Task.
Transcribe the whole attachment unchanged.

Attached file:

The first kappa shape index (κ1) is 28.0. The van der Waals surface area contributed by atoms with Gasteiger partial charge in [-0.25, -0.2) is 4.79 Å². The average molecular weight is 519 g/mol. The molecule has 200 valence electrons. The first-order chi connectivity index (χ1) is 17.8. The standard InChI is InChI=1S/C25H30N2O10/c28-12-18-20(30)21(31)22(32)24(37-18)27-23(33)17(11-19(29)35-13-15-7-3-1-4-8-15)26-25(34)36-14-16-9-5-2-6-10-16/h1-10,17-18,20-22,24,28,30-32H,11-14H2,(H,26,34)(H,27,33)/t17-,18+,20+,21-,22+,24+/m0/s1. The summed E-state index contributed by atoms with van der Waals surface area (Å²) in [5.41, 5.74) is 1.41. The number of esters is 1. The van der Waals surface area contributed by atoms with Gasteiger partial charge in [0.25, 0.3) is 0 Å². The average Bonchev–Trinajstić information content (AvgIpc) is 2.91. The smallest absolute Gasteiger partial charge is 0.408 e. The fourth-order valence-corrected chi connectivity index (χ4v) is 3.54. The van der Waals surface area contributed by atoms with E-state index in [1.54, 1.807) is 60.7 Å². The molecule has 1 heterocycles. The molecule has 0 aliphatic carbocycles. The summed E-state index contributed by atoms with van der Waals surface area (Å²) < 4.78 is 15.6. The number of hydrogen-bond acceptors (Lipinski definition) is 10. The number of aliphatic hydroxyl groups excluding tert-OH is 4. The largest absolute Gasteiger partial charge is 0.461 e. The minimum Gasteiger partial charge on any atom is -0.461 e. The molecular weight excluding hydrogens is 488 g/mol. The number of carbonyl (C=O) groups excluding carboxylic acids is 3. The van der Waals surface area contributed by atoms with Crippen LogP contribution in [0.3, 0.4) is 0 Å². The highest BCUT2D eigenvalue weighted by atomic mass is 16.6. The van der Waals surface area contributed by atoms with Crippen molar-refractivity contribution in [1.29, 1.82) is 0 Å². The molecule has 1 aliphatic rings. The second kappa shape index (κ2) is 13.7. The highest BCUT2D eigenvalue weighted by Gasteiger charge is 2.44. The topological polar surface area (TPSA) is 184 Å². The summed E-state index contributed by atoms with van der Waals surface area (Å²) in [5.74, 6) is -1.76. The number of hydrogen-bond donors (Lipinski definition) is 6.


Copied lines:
The first kappa shape index (κ1) is 28.0. The van der Waals surface area contributed by atoms with Gasteiger partial charge in [-0.25, -0.2) is 4.79 Å². The average molecular weight is 519 g/mol. The molecule has 200 valence electrons. The first-order chi connectivity index (χ1) is 17.8. The standard InChI is InChI=1S/C25H30N2O10/c28-12-18-20(30)21(31)22(32)24(37-18)27-23(33)17(11-19(29)35-13-15-7-3-1-4-8-15)26-25(34)36-14-16-9-5-2-6-10-16/h1-10,17-18,20-22,24,28,30-32H,11-14H2,(H,26,34)(H,27,33)/t17-,18+,20+,21-,22+,24+/m0/s1. The summed E-state index contributed by atoms with van der Waals surface area (Å²) in [5.41, 5.74) is 1.41. The number of esters is 1. The van der Waals surface area contributed by atoms with Gasteiger partial charge in [0.25, 0.3) is 0 Å². The average Bonchev–Trinajstić information content (AvgIpc) is 2.91. The smallest absolute Gasteiger partial charge is 0.408 e. The fourth-order valence-corrected chi connectivity index (χ4v) is 3.54. The van der Waals surface area contributed by atoms with E-state index in [1.54, 1.807) is 60.7 Å². The molecule has 1 heterocycles. The molecule has 0 aliphatic carbocycles. The summed E-state index contributed by atoms with van der Waals surface area (Å²) < 4.78 is 15.6. The number of hydrogen-bond acceptors (Lipinski definition) is 10. The number of aliphatic hydroxyl groups excluding tert-OH is 4. The largest absolute Gasteiger partial charge is 0.461 e. The minimum Gasteiger partial charge on any atom is -0.461 e. The molecular weight excluding hydrogens is 488 g/mol. The number of carbonyl (C=O) groups excluding carboxylic acids is 3. The van der Waals surface area contributed by atoms with Crippen LogP contribution in [0.3, 0.4) is 0 Å². The highest BCUT2D eigenvalue weighted by atomic mass is 16.6. The van der Waals surface area contributed by atoms with Crippen molar-refractivity contribution in [1.29, 1.82) is 0 Å². The molecule has 1 aliphatic rings. The second kappa shape index (κ2) is 13.7. The highest BCUT2D eigenvalue weighted by Gasteiger charge is 2.44. The topological polar surface area (TPSA) is 184 Å². The summed E-state index contributed by atoms with van der Waals surface area (Å²) in [5.74, 6) is -1.76. The number of hydrogen-bond donors (Lipinski definition) is 6.